The hybrid cloud is considered to be the “safe zone” between the rigidity and poor scalability of private resources and the lack of control in the public domain.https://o1.qnsr.com/log/p.gif?;n=203;c=204663295;s=11915;x=7936;f=201904081034270;u=j;z=TIMESTAMP;a=20410779;e=iBut while it was always expected that hybrids would one day morph into a seamlessly integrated, broadly distributed data ecosystem, that vision is starting to look less feasible, and less desirable, as experience with real cloud architectures grows.
In a recent post on Forbes, Moor Insights & Strategy analyst John Fruehe describes the “hybrid cloud dilemma” in pretty stark terms. He says that from both a security and logistics standpoint, a fully integrated hybrid cloud is proving extremely hard to implement. Rather, current thinking in IT circles is starting to favor a “hybrid cloud environment” in which data and resources may be shared across multiple domains and providers, but individual compute environments will exist in only one. So rather than try to craft a single computing architecture that follows data wherever it goes, the enterprise would do better to focus on the interconnects between clouds to ensure that data can traverse the still distinct computing environments quickly and easily.
This is in keeping with how most enterprises are actually creating hybrid environments, rather than how vendors or cloud providers would prefer. On InfoWorld, IT consultant David Linthicum notes that most organizations have adopted an organic approach to the cloud in which legacy systems are tied to cloud services as needed – an approach he calls the “pragmatic cloud.” A legacy Oracle database running on an on-premises mainframe, for example, can be linked to processes and data on a public cloud, or a traditional client-server app may redirect to an externally hosted Big Data platform. This ad hoc approach is geared more toward finding solutions to real problems than achieving an overarching strategic vision, but is proving to be very effective at improving performance and lowering costs.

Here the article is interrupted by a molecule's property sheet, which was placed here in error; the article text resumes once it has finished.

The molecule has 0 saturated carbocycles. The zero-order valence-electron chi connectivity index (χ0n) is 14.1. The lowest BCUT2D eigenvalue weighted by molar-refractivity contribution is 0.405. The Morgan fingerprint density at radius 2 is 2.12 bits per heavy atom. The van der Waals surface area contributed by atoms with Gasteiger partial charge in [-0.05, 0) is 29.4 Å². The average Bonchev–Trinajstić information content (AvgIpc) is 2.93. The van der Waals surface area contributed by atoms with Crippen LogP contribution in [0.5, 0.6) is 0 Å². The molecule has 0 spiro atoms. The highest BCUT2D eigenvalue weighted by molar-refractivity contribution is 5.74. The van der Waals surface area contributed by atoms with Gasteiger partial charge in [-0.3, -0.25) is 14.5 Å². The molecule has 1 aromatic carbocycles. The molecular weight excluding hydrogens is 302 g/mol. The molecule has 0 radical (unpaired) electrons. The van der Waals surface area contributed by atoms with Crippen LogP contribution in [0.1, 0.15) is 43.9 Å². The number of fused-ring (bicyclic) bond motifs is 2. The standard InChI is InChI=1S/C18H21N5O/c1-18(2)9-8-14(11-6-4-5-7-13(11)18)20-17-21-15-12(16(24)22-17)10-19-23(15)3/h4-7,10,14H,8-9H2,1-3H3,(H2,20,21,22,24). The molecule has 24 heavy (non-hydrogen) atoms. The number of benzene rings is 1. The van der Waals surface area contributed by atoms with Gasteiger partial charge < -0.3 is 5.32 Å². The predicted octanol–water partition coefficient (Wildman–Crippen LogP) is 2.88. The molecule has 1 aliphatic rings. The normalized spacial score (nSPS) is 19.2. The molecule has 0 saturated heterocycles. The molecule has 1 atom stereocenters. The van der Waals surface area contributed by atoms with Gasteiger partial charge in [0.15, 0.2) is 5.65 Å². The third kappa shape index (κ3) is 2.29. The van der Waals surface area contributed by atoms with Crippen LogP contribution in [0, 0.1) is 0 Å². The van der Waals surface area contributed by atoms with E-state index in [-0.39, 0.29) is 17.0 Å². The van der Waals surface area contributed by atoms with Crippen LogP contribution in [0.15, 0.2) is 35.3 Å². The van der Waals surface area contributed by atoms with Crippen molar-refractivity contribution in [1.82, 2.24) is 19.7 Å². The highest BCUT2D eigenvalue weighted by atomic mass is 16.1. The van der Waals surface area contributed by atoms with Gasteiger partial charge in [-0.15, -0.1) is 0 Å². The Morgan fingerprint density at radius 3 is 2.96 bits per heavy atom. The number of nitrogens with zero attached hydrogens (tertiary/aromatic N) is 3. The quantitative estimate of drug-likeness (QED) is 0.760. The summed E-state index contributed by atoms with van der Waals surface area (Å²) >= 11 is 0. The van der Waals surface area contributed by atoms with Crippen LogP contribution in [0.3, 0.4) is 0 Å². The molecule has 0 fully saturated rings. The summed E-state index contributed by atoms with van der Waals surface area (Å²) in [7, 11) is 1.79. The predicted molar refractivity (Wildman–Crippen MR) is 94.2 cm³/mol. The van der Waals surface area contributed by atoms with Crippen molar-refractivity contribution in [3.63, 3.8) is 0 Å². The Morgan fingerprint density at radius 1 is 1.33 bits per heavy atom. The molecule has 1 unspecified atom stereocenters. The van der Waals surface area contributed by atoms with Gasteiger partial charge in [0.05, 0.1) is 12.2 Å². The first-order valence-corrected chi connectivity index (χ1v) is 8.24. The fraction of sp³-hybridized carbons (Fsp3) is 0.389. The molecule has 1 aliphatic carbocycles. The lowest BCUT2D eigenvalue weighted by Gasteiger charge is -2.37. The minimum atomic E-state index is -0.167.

This might be food for thought as the top names in IT vie for dominance in the emerging enterprise cloud market. Microsoft, for instance, has long touted its ability to integrate public and private resources under its primarily Windows-based operating environments in the enterprise and on the Azure cloud. This is a major selling point against Amazon, which offers broader scale but is having trouble supporting enterprise workloads on its largely proprietary cloud architecture. Amazon is said to be preparing to counter this argument with an expected agreement with VMware that would allow organizations to support a common data environment on the virtual layer. But for both providers, the idea of offering a single, distributed computing environment might be more than most enterprises are looking for at the moment.
However the hybrid cloud evolves, though, it seems clear that it will emerge as the preferred architecture going forward, even as multiple versions of the concept start to target key use cases, says Datapipe’s Tony Connor. A key example is the rise of community clouds, which provide shared services between non-isolated users, just like a normal cloud, but in a way that supports similar data models or industry verticals. A community hybrid geared toward the health care industry, for instance, would provide key regulatory and compliance services common to all users, while a transaction processing cloud would pay extra attention to latency and availability.
The interesting thing about the cloud, and virtual architectures in general, is how they remove the state of underlying physical infrastructure from the enterprise’s list of concerns. Sure, private clouds still need to be supported, but as hardware becomes increasingly modular and hyperconverged, the time and effort needed to keep everything in working order will diminish.
Going forward, the only thing that will matter to data users is results. As long as their applications and workloads function adequately, it won’t matter what label is given to the supporting environment.
Arthur Cole writes about infrastructure for IT Business Edge. Cole has been covering the high-tech media and computing industries for more than 20 years, having served as editor of TV Technology, Video Technology News, Internet News and Multimedia Weekly. His contributions have appeared in Communications Today and Enterprise Networking Planet and as web content for numerous high-tech clients like TwinStrata and Carpathia. Follow Art on Twitter @acole602.